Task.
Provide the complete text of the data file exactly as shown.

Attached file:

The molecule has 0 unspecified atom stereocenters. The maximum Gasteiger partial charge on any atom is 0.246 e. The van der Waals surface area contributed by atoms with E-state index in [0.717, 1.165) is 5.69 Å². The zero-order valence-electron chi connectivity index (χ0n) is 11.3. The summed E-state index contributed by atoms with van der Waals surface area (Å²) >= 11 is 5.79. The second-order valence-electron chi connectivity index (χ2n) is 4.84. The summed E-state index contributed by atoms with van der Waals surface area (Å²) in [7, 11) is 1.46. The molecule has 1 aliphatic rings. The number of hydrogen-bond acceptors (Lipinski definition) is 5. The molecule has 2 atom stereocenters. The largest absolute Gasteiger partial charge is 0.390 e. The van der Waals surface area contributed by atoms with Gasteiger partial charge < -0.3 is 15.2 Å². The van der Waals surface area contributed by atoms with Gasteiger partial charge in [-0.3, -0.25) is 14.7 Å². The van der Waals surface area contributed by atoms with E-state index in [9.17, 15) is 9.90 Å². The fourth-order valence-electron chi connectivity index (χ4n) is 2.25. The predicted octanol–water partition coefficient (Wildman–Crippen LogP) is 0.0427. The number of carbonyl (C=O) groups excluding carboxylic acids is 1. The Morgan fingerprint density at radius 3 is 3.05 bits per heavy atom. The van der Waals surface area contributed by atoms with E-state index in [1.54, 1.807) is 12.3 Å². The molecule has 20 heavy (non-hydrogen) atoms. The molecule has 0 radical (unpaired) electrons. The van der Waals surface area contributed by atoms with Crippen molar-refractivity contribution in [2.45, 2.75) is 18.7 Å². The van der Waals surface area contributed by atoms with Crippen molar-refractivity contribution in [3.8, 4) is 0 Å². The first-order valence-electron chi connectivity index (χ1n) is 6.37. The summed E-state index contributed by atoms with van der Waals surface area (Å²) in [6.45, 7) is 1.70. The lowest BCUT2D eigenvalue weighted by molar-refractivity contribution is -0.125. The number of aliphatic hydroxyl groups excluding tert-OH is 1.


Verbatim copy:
The molecule has 0 unspecified atom stereocenters. The maximum Gasteiger partial charge on any atom is 0.246 e. The van der Waals surface area contributed by atoms with E-state index in [0.717, 1.165) is 5.69 Å². The zero-order valence-electron chi connectivity index (χ0n) is 11.3. The summed E-state index contributed by atoms with van der Waals surface area (Å²) >= 11 is 5.79. The second-order valence-electron chi connectivity index (χ2n) is 4.84. The summed E-state index contributed by atoms with van der Waals surface area (Å²) in [7, 11) is 1.46. The molecule has 1 aliphatic rings. The number of hydrogen-bond acceptors (Lipinski definition) is 5. The molecule has 2 atom stereocenters. The largest absolute Gasteiger partial charge is 0.390 e. The van der Waals surface area contributed by atoms with Gasteiger partial charge < -0.3 is 15.2 Å². The van der Waals surface area contributed by atoms with Gasteiger partial charge in [-0.3, -0.25) is 14.7 Å². The van der Waals surface area contributed by atoms with E-state index in [9.17, 15) is 9.90 Å². The fourth-order valence-electron chi connectivity index (χ4n) is 2.25. The predicted octanol–water partition coefficient (Wildman–Crippen LogP) is 0.0427. The number of carbonyl (C=O) groups excluding carboxylic acids is 1. The Morgan fingerprint density at radius 3 is 3.05 bits per heavy atom. The van der Waals surface area contributed by atoms with E-state index in [1.54, 1.807) is 12.3 Å². The molecule has 20 heavy (non-hydrogen) atoms. The molecule has 0 radical (unpaired) electrons. The van der Waals surface area contributed by atoms with Crippen molar-refractivity contribution in [2.45, 2.75) is 18.7 Å². The van der Waals surface area contributed by atoms with Crippen molar-refractivity contribution in [3.8, 4) is 0 Å². The first-order valence-electron chi connectivity index (χ1n) is 6.37. The summed E-state index contributed by atoms with van der Waals surface area (Å²) in [6.45, 7) is 1.70. The lowest BCUT2D eigenvalue weighted by molar-refractivity contribution is -0.125. The number of aliphatic hydroxyl groups excluding tert-OH is 1.